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Momentum Strategies With Leveraged Funds

Mar. 08, 2021 7:25 PM ETDBB, IEF, MDY, MIDU, MVV, QLD, QQQ, SPXL, SSO, TLT, TQQQ, UUP, XLP, XLY, SPY59 Comments


  • Leveraged funds may be successfully included in portfolios managed with momentum strategies.
  • Leveraged funds may generate great returns with moderate risk if used during market risk-on periods.
  • We compare the performance of three portfolios, two with leveraged funds, the third with the corresponding non-leveraged funds.

Momentum Strategy

In this article we apply a modified version of our dual-momentum strategy to a portfolio made up of three ETFs based on the following US market indexes: S&P500, S&P 400 and Nasdaq 100. We investigate the basic portfolio based on the stocks in the indexes without leverage, as well as portfolios with 2X and 3X leverage. The list of ETFs is given below.

  • SPDR S&P 500 ETF Trust (SPY)
  • ProShares Ultra S&P 500 (SSO)
  • Direxion Daily S&P 500 Bull 3X Shares (SPXL)
  • Invesco QQQ Trust (QQQ)
  • ProShares Ultra QQQ (QLD)
  • ProShares UltraPro QQQ (TQQQ)
  • SPDR S&P MIDCAP 400 ETF Trust (MDY)
  • ProShares Ultra MidCap 400 (MVV)
  • Direxion Daily Mid Cap Bull 3X Shares (MIDU)

We shall use a dual-momentum strategy with two regimes: risk-on and risk-off. During risk-on periods, the strategy allocates to the top two funds based on their relative strength over the previous three months. During risk-off periods, the strategy invests all the funds in one or two Treasury bonds funds.

  • iShares 7-10 Year Treasury Bond ETF (IEF)
  • iShares 20+ Year Treasury Bond ETF (TLT)

A topic that received much attention in this work was the choice of factors associated with the transitions between risk-on and risk-off states of the equity markets. Here is the list of funds used to generate signals for market state:

  • Invesco DB Base Metals Fund (DBB)
  • Invesco DB US Dollar Index Fund (UUP)
  • Consumer Discretionary Select Sector SPDR Fund (XLY)
  • Consumer Staples Select Sector SPDR Fund (XLP)

In our latest article we used the pair DBB-UUP as an absolute momentum indicator. In that application the return of DBB was compared with the return of the US dollar. In this application we add a new pair: XLY-XLP. The condition that must be satisfied for switching to risk-off allocation is that both pairs indicate

This article was written by

Toma Hentea profile picture

Toma Hentea, PhD. is a University Professor Emeritus with extensive research experience in developing quantitative system models with application to financial markets. His market exposure is varied in accordance to the state of leading US and global economic indicators. Options and leverage are used to enhance the performance of his investments.

Toma leads the investing group Adaptive Momentum Investing, where he applies computational algorithms to evaluate the market state (risk on/off). He uses adaptive momentum strategies to construct robust stock and ETF quant portfolios, aiming at achieving double digit annual returns. Learn more.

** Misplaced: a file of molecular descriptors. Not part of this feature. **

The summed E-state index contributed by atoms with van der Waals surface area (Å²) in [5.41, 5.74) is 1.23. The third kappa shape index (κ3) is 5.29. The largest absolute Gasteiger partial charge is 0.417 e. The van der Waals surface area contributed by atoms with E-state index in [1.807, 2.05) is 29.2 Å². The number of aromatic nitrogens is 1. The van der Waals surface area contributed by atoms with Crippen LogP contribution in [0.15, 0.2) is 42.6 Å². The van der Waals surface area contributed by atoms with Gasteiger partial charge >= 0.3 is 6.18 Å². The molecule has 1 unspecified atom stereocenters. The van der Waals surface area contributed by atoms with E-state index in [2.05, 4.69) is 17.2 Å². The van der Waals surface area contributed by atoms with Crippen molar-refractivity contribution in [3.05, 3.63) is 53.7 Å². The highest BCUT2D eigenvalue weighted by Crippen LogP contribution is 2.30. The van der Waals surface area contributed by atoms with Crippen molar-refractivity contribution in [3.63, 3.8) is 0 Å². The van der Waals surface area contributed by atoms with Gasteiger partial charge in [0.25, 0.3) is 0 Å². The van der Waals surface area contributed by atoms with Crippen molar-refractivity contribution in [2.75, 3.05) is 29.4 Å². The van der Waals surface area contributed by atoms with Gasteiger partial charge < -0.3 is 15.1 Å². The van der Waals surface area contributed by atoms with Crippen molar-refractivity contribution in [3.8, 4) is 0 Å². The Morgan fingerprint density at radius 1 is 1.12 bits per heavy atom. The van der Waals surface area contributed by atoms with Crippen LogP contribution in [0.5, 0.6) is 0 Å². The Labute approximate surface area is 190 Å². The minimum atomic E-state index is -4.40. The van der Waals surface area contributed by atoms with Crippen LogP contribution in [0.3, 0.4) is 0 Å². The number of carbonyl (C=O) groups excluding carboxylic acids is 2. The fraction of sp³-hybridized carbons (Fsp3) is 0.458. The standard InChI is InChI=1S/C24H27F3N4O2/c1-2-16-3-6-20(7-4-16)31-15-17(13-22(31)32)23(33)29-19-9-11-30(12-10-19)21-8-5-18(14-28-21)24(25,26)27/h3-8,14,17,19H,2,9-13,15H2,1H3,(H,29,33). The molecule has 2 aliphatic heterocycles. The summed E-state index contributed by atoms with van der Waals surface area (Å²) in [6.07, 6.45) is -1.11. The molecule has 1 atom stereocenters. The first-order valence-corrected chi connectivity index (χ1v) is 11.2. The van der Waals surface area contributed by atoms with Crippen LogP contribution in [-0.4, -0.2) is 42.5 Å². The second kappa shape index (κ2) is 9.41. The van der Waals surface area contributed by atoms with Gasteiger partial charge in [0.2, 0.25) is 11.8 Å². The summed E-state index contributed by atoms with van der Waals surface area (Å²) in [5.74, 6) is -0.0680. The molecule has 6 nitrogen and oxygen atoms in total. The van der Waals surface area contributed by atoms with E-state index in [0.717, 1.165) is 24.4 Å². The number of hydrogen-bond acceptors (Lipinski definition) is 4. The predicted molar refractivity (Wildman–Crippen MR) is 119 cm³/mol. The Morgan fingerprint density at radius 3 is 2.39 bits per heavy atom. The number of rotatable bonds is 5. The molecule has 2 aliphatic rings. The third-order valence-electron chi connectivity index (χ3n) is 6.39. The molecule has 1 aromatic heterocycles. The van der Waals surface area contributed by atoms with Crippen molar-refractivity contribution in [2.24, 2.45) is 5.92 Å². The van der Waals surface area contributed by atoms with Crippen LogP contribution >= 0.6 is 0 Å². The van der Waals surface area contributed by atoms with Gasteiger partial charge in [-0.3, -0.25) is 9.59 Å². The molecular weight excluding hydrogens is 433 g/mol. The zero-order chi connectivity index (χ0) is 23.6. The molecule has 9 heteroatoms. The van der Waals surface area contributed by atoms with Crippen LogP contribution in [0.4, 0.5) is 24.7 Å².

Analyst’s Disclosure: I am/we are long SPY, MDY. I wrote this article myself, and it expresses my own opinions. I am not receiving compensation for it (other than from Seeking Alpha). I have no business relationship with any company whose stock is mentioned in this article.

Seeking Alpha's Disclosure: Past performance is no guarantee of future results. No recommendation or advice is being given as to whether any investment is suitable for a particular investor. Any views or opinions expressed above may not reflect those of Seeking Alpha as a whole. Seeking Alpha is not a licensed securities dealer, broker or US investment adviser or investment bank. Our analysts are third party authors that include both professional investors and individual investors who may not be licensed or certified by any institute or regulatory body.

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Comments (59)

@Toma Hentea if i look back with 62 days range using DBB,UUP,XLY,XLP, the flag is off now.
Toma Hentea profile picture
@zarkavin You are right. The conditions for risk-off are marginally met with an evaluation period of 62 days. They are not met for 77 days my algo uses now. Besides, all other factors indicate a risk-on state.
10 Apr. 2021
@drftr @Market Trends Investor

I’m using the 3x ETFs of SPY,DJI, NXD and TLT. Than using dual momentum of 3 month. Right away, I’m getting 2010 until today around 60% CAGR. At a first step I would like to improve CAGR and then later deal with DD. What would be the max CAGR one could roughly get/shot at before tackling DD ?

Not sure if you aware, but one quantconnect a group of people is working on a similar algo. See “the In & out strategy”, using different relations to switch on and of, but this might be a bit over fitted and not sure if the relations they use are holding.
Very hard to say because when starting with 2010 from the top of my head you would already have missed 3 excellent years IF you had the timing right (and adding inverse ETFs). Starting from 2000 I ended up a bit over 90% before starting to tone it down to currently 58%. So maybe 75-80%?

I think we shouldn't "pollute" Toma's thread further though as this discussion probably is not relevant to most readers, but feel free to PM me all the same.